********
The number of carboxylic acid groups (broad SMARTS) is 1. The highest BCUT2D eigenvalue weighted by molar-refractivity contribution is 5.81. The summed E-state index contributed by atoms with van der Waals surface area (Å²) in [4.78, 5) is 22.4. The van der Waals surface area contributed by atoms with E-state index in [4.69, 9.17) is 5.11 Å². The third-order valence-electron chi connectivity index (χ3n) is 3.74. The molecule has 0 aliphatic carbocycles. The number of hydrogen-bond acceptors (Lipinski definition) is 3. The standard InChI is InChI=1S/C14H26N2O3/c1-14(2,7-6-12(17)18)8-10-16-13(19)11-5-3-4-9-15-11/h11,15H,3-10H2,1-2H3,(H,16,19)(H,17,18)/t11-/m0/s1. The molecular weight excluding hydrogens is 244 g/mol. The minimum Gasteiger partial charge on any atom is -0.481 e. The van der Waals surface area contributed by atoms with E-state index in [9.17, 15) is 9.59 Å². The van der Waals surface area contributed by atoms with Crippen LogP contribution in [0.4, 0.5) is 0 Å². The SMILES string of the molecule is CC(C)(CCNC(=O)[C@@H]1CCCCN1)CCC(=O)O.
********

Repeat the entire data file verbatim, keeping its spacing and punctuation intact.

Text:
The number of carboxylic acid groups (broad SMARTS) is 1. The highest BCUT2D eigenvalue weighted by molar-refractivity contribution is 5.81. The summed E-state index contributed by atoms with van der Waals surface area (Å²) in [4.78, 5) is 22.4. The van der Waals surface area contributed by atoms with E-state index in [4.69, 9.17) is 5.11 Å². The third-order valence-electron chi connectivity index (χ3n) is 3.74. The molecule has 0 aliphatic carbocycles. The number of hydrogen-bond acceptors (Lipinski definition) is 3. The standard InChI is InChI=1S/C14H26N2O3/c1-14(2,7-6-12(17)18)8-10-16-13(19)11-5-3-4-9-15-11/h11,15H,3-10H2,1-2H3,(H,16,19)(H,17,18)/t11-/m0/s1. The molecular weight excluding hydrogens is 244 g/mol. The minimum Gasteiger partial charge on any atom is -0.481 e. The van der Waals surface area contributed by atoms with E-state index in [9.17, 15) is 9.59 Å². The van der Waals surface area contributed by atoms with Crippen LogP contribution in [0.4, 0.5) is 0 Å². The SMILES string of the molecule is CC(C)(CCNC(=O)[C@@H]1CCCCN1)CCC(=O)O.